Clayton McCarl Clayton McCarl is an associate professor of Spanish and Digital Humanities at the University of North Florida (UNF). He was the founder/interim chair of the UNF Digital Humanities Initiative (2015-2018) and the founding chair of the UNF Digital Humanities Institute (2018-2019). He leads coloniaLab, a workshop for the collaborative edition of manuscripts and rare print books related to colonial Latin America, and is the leader of two editing projects related to local history: Editing the Eartha MM White Collection and the North Florida Editorial Workshop. His work has appeared in the journals Colonial Latin American Review, Book History, The Journal of Academic Librarianship, Quaerendo and Scholarly Editing, as well as in the volume Latin American Textualities (Univ. of Arizona Press), edited by Heather J. Allen and Andrew W. Reynolds. He co-edited, with Hannah Alpert-Abrams, a 2020 special issue of Digital Humanities Quarterly (14:4) examining intersections between digital humanities and colonial Latin American studies.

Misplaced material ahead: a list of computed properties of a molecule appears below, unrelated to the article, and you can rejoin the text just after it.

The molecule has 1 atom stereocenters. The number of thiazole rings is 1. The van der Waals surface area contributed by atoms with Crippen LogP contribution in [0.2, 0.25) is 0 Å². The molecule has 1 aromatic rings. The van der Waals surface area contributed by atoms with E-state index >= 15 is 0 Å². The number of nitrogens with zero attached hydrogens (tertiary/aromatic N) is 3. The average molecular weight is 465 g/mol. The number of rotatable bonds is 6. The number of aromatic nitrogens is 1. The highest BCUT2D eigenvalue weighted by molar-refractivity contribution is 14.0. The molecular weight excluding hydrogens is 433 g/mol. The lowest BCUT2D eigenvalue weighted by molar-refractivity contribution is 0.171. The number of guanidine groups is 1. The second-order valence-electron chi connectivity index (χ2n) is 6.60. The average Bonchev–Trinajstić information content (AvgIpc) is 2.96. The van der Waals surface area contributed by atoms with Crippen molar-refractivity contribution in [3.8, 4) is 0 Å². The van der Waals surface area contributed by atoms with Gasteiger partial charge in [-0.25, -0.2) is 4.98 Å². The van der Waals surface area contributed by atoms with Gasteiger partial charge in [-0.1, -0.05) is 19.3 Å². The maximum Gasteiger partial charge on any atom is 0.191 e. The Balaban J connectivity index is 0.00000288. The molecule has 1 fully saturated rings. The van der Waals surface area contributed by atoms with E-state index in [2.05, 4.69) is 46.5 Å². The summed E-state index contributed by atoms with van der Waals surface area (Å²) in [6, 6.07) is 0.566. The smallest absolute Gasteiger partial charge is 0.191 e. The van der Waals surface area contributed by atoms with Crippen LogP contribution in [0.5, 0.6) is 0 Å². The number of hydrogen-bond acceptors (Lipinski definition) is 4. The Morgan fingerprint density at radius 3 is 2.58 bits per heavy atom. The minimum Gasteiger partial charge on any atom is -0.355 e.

Björn Ommer Björn Ommer is a full professor for scientific computing at Heidelberg University, where he leads the Computer Vision Group. Ommer has studied computer science and physics at the University of Bonn and earned his PhD from the Swiss Federal Institute of Technology (ETH) in 2007. Afterwards he held a post-doctoral position at the University of Berkeley in California. His research interests include computer vision, machine learning, cognitive science and the digital humanities; his research mainly focuses on object recognition in images and videos, behavior analysis, and their interdisciplinary applications.